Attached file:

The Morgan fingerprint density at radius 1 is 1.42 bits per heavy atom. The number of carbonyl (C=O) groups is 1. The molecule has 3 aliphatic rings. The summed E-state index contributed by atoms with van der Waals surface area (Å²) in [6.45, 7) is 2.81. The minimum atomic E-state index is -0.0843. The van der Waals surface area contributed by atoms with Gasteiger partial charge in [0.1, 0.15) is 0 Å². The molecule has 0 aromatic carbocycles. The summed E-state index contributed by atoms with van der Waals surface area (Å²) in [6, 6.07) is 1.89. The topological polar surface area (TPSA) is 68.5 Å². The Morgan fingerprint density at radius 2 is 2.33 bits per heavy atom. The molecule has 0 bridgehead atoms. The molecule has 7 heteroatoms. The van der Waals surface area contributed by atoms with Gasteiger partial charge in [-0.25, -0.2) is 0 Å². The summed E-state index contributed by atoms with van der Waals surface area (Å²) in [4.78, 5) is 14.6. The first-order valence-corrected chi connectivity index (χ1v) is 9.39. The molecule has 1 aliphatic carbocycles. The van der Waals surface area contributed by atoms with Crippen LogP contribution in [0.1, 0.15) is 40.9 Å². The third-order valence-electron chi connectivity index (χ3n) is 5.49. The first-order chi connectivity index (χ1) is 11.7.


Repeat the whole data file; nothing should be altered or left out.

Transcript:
The Morgan fingerprint density at radius 1 is 1.42 bits per heavy atom. The number of carbonyl (C=O) groups is 1. The molecule has 3 aliphatic rings. The summed E-state index contributed by atoms with van der Waals surface area (Å²) in [6.45, 7) is 2.81. The minimum atomic E-state index is -0.0843. The van der Waals surface area contributed by atoms with Gasteiger partial charge in [0.1, 0.15) is 0 Å². The molecule has 0 aromatic carbocycles. The summed E-state index contributed by atoms with van der Waals surface area (Å²) in [6, 6.07) is 1.89. The topological polar surface area (TPSA) is 68.5 Å². The Morgan fingerprint density at radius 2 is 2.33 bits per heavy atom. The molecule has 0 bridgehead atoms. The molecule has 7 heteroatoms. The van der Waals surface area contributed by atoms with Gasteiger partial charge in [-0.25, -0.2) is 0 Å². The summed E-state index contributed by atoms with van der Waals surface area (Å²) in [4.78, 5) is 14.6. The first-order valence-corrected chi connectivity index (χ1v) is 9.39. The molecule has 1 aliphatic carbocycles. The van der Waals surface area contributed by atoms with Crippen LogP contribution in [0.1, 0.15) is 40.9 Å². The third-order valence-electron chi connectivity index (χ3n) is 5.49. The first-order chi connectivity index (χ1) is 11.7.